- Citado por SciELO
- Citado por Google
- Similares en SciELO
- Similares en Google
versión impresa ISSN 1130-0108
Rev. esp. enferm. dig. v.102 n.11 Madrid nov. 2010
LETTERS TO THE EDITOR
Calcified gastric carcinoma
Carcinoma gástrico calcificado
Palabras clave: Carcinoma gástrico. Calcificaciones gástricas.
Key words: Gastric carcinome. Gastric calcifications.
We present a case of mucinous gastric carcinoma which is a rare histological subtype of gastric cancer. It is characterized by the presence of a mucus-secreting adenocarcinoma with lakes of intercellular mucin (1,2). We would like to emphasize the importance of this lesion in the differential diagnosis when calcifications in the upper left quadrant are observed in the imaging techniques.
A 73-year old man with no past medical history was admitted for general syndrome. An abdominal CT scan showed a gastric tumor with miliary punctate calcifications (Fig. 1) and a large gastric neoplasm was found at the gastroscopy. Without evidence of vascular invasion or adenopathy neither surgical contraindication, a Billroth-II subtotal gastrectomy was performed. In the tissue removed surgically a whitish formation covering the external surface of the stomach was observed. Inside there was a 9 x 12 cm tumoral mass. The histopathological analysis revealed an adenocarcinoma with lakes of extracellular mucin (Fig. 2). One year later the patient presented deterioration of general condition and finally died.
Mucinous gastric carcinoma is a rare subtype, representing less than 5% of gastric neoplasia and it is characterized by the presence of extracellular mucin in more than 50% of the tumor content (1,2). Some radiological features are helpful to distinguish mucinous from nonmucinous gastric carcinomas. Between them, the presence of calcifications with punctate or miliary pattern, as it was observed in our patient, are characteristic of a mucinous adenocarcinoma (1). Probably, the poor prognosis of this gastric neoplasm is related to the frequent serosal invasion and the advanced stage at the time of diagnosis (1-3), concluding that the histology type would not be an independent prognosis factor (2,3).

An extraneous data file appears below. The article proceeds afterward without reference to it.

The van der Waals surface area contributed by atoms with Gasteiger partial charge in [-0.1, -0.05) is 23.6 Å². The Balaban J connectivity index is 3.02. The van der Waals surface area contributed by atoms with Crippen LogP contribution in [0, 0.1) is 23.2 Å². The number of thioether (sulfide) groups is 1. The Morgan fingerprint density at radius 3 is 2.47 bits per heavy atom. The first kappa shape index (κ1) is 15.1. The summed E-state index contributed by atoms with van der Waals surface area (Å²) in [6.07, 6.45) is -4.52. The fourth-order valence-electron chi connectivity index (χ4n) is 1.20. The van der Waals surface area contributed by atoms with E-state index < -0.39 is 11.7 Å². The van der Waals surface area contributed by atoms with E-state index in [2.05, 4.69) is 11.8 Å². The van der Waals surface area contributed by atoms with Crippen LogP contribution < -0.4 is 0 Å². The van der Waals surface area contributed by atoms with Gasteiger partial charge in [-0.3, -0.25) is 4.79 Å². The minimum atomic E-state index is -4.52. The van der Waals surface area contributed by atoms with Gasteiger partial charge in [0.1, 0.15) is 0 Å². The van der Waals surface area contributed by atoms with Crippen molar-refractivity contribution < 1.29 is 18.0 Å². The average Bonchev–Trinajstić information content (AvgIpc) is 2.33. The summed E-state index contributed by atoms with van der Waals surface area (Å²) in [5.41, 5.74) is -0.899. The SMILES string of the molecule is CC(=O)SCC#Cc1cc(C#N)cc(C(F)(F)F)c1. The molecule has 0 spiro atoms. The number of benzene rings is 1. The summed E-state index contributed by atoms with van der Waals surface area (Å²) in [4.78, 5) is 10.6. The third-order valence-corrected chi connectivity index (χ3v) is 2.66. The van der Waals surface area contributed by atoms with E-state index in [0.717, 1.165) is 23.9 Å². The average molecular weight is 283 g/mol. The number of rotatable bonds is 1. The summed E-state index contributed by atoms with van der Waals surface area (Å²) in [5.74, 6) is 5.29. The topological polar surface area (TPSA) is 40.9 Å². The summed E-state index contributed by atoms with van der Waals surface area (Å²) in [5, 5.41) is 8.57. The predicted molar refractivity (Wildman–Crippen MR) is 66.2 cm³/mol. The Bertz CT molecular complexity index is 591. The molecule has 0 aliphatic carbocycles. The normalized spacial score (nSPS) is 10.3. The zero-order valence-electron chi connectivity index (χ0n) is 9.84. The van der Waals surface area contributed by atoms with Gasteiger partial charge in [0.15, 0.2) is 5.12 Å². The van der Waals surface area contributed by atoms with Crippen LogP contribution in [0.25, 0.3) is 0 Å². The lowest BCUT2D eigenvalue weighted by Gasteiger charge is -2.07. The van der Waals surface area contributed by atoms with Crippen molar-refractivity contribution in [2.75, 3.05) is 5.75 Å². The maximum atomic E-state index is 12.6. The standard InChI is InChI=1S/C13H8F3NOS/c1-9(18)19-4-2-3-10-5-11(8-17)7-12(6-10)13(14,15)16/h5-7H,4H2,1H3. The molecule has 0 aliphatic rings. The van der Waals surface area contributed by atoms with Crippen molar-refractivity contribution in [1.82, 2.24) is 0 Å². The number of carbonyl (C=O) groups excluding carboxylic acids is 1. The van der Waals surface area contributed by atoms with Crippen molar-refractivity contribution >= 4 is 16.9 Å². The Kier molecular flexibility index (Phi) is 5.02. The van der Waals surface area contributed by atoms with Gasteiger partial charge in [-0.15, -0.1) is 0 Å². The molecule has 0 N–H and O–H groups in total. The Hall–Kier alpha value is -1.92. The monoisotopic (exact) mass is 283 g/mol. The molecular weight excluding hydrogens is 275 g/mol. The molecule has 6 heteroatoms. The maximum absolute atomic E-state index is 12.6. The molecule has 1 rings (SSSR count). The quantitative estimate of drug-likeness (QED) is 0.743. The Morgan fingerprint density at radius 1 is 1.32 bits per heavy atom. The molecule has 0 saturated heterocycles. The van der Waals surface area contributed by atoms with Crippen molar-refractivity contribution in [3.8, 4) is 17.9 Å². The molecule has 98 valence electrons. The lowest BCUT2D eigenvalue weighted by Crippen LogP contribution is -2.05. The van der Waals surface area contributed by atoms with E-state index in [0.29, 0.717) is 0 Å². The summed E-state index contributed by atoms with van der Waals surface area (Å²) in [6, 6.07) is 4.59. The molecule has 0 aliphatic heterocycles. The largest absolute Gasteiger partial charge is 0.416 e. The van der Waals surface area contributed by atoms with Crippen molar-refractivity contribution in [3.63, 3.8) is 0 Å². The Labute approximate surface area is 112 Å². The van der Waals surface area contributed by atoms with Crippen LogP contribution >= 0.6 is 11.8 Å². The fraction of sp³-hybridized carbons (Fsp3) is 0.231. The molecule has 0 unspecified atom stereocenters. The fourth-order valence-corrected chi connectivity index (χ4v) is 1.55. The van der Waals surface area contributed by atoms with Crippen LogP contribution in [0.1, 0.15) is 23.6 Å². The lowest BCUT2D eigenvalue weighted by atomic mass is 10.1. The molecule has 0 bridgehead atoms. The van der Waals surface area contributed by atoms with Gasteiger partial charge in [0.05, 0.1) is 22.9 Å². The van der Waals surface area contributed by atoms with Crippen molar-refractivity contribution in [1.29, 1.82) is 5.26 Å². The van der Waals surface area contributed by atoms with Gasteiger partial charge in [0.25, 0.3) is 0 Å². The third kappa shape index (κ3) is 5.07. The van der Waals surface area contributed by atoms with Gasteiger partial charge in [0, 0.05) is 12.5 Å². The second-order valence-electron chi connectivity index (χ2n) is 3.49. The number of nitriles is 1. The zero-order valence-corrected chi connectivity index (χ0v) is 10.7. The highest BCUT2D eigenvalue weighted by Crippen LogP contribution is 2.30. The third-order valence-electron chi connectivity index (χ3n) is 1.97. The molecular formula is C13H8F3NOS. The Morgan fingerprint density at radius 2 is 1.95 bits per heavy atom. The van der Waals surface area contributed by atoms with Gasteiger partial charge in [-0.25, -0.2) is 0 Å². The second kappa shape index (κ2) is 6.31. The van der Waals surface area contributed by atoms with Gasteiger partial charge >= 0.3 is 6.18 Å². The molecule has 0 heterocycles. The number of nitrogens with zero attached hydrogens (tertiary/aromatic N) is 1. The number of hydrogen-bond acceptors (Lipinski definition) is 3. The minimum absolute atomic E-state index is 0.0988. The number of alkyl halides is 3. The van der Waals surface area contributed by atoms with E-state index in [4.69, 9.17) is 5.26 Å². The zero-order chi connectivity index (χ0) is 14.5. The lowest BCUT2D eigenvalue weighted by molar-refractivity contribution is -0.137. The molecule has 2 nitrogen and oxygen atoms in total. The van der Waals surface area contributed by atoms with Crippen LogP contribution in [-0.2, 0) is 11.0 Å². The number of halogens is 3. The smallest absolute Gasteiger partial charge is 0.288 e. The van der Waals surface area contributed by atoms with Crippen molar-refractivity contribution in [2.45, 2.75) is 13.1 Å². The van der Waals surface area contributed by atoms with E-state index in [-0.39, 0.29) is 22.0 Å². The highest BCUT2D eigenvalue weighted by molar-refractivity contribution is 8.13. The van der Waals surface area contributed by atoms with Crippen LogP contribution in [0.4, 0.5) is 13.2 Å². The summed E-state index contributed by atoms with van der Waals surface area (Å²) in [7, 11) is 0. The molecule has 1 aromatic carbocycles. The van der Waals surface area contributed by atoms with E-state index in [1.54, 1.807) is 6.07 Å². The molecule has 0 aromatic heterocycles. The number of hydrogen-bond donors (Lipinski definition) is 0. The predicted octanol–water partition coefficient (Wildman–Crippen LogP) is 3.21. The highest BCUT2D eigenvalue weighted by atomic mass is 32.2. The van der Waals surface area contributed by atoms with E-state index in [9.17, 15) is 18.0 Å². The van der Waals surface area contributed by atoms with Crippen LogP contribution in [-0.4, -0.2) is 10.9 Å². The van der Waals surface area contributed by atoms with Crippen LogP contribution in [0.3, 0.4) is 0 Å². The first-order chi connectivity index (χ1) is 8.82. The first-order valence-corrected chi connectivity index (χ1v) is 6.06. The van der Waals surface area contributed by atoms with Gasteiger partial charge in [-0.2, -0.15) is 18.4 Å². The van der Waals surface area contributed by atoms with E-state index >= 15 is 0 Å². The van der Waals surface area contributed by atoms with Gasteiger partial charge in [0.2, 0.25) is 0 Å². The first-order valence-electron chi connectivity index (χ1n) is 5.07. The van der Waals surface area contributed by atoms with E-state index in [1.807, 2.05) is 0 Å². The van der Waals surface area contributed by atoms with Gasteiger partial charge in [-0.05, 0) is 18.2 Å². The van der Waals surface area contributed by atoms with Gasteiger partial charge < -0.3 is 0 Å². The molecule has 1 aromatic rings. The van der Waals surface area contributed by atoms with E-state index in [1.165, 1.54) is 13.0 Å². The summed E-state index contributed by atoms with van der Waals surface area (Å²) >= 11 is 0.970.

P. Estévez Boullosa, A. Brage Varela, J. Pombo Otero1 and A. Arias Gómez2
Department of Gastroenterology, 1Department of Pathologye
2Department of Radiology. Complejo Hospitalario Universitario A Coruña. Spain
1. Park MS, Yu JS, Kim MJ, Yoon SY, Kim SH, Noh TW, et al. Mucinous versus nonmucinous gastric carcinoma: Differentiation with Helical CT. Radiology 2002; 223(2): 540-6. [ Links ]
2. Hyung WJ, Noh SH, Shin DW, Yoo CH, Kim CB, Min JS, et al. Clinicopathologic characteristics of mucinous gastric adenocarcinoma. Yonsei Med J 1999; 40(2): 99-106. [ Links ]
3. Kunisaki C, Akiyama H, Nomura M, Matsuda G, Otsuka Y, Ono HA, et al. Clinicopathologic characteristics and surgical outcomes of mucinous gastric carcinoma. Ann Surg Oncol 2006; 13(6): 836-42. Epub 2006 Apr 13. [ Links ]